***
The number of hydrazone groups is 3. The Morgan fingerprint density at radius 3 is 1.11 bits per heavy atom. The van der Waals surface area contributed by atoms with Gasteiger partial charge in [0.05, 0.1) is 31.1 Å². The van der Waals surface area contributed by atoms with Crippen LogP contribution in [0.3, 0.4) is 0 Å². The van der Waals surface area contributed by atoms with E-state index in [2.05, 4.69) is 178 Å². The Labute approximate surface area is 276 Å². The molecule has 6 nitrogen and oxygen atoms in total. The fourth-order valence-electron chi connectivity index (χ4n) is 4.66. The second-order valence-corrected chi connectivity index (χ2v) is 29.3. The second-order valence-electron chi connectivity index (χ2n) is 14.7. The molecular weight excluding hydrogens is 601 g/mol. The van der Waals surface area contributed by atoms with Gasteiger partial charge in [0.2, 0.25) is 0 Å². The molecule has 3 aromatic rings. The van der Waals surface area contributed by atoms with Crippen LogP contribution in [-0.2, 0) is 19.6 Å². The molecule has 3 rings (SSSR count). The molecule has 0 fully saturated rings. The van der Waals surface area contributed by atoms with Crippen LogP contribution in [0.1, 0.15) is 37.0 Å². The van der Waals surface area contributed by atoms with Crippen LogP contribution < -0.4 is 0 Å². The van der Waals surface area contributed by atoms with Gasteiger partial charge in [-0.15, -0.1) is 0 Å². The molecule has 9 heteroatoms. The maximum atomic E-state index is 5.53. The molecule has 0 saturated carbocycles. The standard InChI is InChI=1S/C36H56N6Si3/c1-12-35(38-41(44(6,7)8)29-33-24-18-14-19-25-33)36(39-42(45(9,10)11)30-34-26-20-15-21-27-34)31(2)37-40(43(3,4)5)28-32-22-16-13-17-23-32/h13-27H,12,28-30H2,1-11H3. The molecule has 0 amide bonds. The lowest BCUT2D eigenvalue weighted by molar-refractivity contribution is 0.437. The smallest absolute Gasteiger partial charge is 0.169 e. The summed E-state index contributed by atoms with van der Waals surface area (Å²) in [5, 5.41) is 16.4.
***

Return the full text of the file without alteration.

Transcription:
The number of hydrazone groups is 3. The Morgan fingerprint density at radius 3 is 1.11 bits per heavy atom. The van der Waals surface area contributed by atoms with Gasteiger partial charge in [0.05, 0.1) is 31.1 Å². The van der Waals surface area contributed by atoms with Crippen LogP contribution in [0.3, 0.4) is 0 Å². The van der Waals surface area contributed by atoms with E-state index in [2.05, 4.69) is 178 Å². The Labute approximate surface area is 276 Å². The molecule has 6 nitrogen and oxygen atoms in total. The fourth-order valence-electron chi connectivity index (χ4n) is 4.66. The second-order valence-corrected chi connectivity index (χ2v) is 29.3. The second-order valence-electron chi connectivity index (χ2n) is 14.7. The molecular weight excluding hydrogens is 601 g/mol. The van der Waals surface area contributed by atoms with Gasteiger partial charge in [0.2, 0.25) is 0 Å². The molecule has 3 aromatic rings. The van der Waals surface area contributed by atoms with Crippen LogP contribution in [-0.2, 0) is 19.6 Å². The molecule has 3 rings (SSSR count). The molecule has 0 fully saturated rings. The van der Waals surface area contributed by atoms with Crippen LogP contribution in [0.1, 0.15) is 37.0 Å². The van der Waals surface area contributed by atoms with Crippen LogP contribution < -0.4 is 0 Å². The van der Waals surface area contributed by atoms with Gasteiger partial charge in [-0.15, -0.1) is 0 Å². The molecule has 9 heteroatoms. The maximum atomic E-state index is 5.53. The molecule has 0 saturated carbocycles. The standard InChI is InChI=1S/C36H56N6Si3/c1-12-35(38-41(44(6,7)8)29-33-24-18-14-19-25-33)36(39-42(45(9,10)11)30-34-26-20-15-21-27-34)31(2)37-40(43(3,4)5)28-32-22-16-13-17-23-32/h13-27H,12,28-30H2,1-11H3. The molecule has 0 amide bonds. The lowest BCUT2D eigenvalue weighted by molar-refractivity contribution is 0.437. The smallest absolute Gasteiger partial charge is 0.169 e. The summed E-state index contributed by atoms with van der Waals surface area (Å²) in [5, 5.41) is 16.4.